St. Mary’s Catholic Cemetery

St. Mary’s Catholic Cemetery

Bounded on the north by Royal Oak Township Cemetery, on the east by
Rochester Road and on the west by Main Street


In 1826, Daniel Burrows who owned property in this area gave 6 acres for use as a public burial ground to serve the local population.  In 1857, the Royal Oak Township Board of Health took control of that cemetery. Royal Oak Township continues to administer the property.  At some point, the cemetery’s acreage grew to 9.75.

A Catholic population lived in this area. As early as 1842, Catholics were regularly meeting in the home of Edmund Lockman, and by 1851, a chapel had been built.  I believe that a parish was established in 1866 and became the present-day St. Mary’s Parish that continues to serve residents of Royal Oak.  Some Catholics prefer to have their loved ones interred in land that has been blessed by a Bishop and religiously dedicated for use as a cemetery.  In 1875, the Royal Oak Township officials sold two acres of the Royal Oak Township Cemetery to the Catholic Society of St. Mary’s Parish for use as a Catholic burial ground.  The land was blessed by Detroit Bishop Casper Henry Borgess in 1875 and has served as a cemetery since then.  This cemetery continues to be owned by St. Mary’s Parish and its northern boundary is the southern boundary of Royal Oak Township Cemetery.

Casper Henry Borgess was the second Roman Catholic bishop in Detroit.  There is a long story about that.  Let me keep it brief.  Catholic influence has been very apparent in Detroit since Antoine Cadillac arrived in the summer of 1701.  Two priests accompanied him to Detroit on the long journey from Montréal and St. Anne du Detroit parish has been in continuous operation since July, 1701.  In the early years, Catholic religious matters in Detroit were administered from France and then from Montréal.  When the British took over in 1760, they did not interfere very much with the way the Catholic Church operated.  Indeed, they prevented French people from migrating to the former French colonies in North America but they permitted French clerics and nuns to come from France to minister to the French population. 

After the United States took control of Detroit in 1796, the Catholic religious matters were administered by the Bishop of Baltimore.  Indeed, that is where Father Gabriel Richard had arrived when he escaped from France during the Revolution.  So after Richard came to Detroit, he reported to the Bishop in Baltimore.  After the population along the Ohio River grew and transportation improved, Cincinnati became a large city, the largest west of the Alleghenies. Administration of Roman Catholic matters in Detroit was transferred to the Bishop of Cincinnati.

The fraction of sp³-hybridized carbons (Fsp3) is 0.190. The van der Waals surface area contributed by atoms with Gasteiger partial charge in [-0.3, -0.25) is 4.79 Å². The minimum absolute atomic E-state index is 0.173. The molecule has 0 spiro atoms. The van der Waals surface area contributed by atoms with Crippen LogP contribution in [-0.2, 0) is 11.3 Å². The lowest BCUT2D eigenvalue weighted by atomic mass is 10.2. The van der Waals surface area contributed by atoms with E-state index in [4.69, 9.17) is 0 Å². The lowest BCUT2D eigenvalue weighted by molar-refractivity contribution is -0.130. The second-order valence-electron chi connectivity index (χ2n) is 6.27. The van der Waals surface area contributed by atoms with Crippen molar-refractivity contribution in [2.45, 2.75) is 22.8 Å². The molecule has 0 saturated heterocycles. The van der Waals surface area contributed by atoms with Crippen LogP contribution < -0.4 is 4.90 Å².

In 1833, administrators in Cincinnati with approval, I assume, from the bureaucrats in Rome, established a diocese in Detroit. Frederick Rese was appointed as bishop.  He was born in Germany but immigrated to Cincinnati.  Later, he returned to Europe and spent almost three years—1829 to 1831—encouraging people from Austria, Belgium and other western European areas to immigrate to the United States.  I do not know his motivation, but he may have wished to encourage the growth of the Roman Catholic population of the Midwest.  He returned to the United States and, in 1833, was appointed by the Holy See, as the first bishop of a diocese headquartered in a Catholic Church in this country. I believe that he was the first German-born individual to become a bishop of the Catholic Church in North America.   So far so good.  But just four years later he began his work in Detroit, he started to suffer from dementia.  No longer able to carry out his duties, he was ordered to return to Rome and then was institutionalized in Hildesheim in his native country.  However, he did not resign his job as Bishop of the Detroit diocese.

Casper Henry Borgess was born in Kloppenburg, Hanover Germany on August 1, 1824 but came to the United States as a youngster.  He grew up here, I believe in Cincinnati where very many Germans settled.  He completed his undergraduate education in the classics at St. Xavier College in that city, now known as Xavier University/.  He studied theology at St. Charles Seminary in Philadelphia and was ordained as a priest in 1847. He served a parish in Columbus, Ohio and worked in Cincinnati, rising to the rank as rector of the Cathedral there in 1859.  Finally, in 1870, administrators in Cincinnati realized that something should be done about the administration of the Detroit Roman Catholic diocese.  Borgess was appointed administrator and acting bishop in Detroit in 1870.  One year later, Frederick Rese died in Germany and Borgess was confirmed as the second bishop of the Roman Catholic diocese of Detroit.  Seventeen years later he retired and selected Kalamazoo as his place of residence.  He died there in 1891.  One of the largest medical facilities in that city is named in his honor—The Borgess Medical Complex.

Established: 1875
State of Michigan Registry of Historic Sites” P257, Listed April 18, 1996
State of Michigan Historical Marker: Not yet put in place
Use in 2009: Cemetery
Photograph: Ren Farley; June 29, 2009
Description prepared: January, 2012

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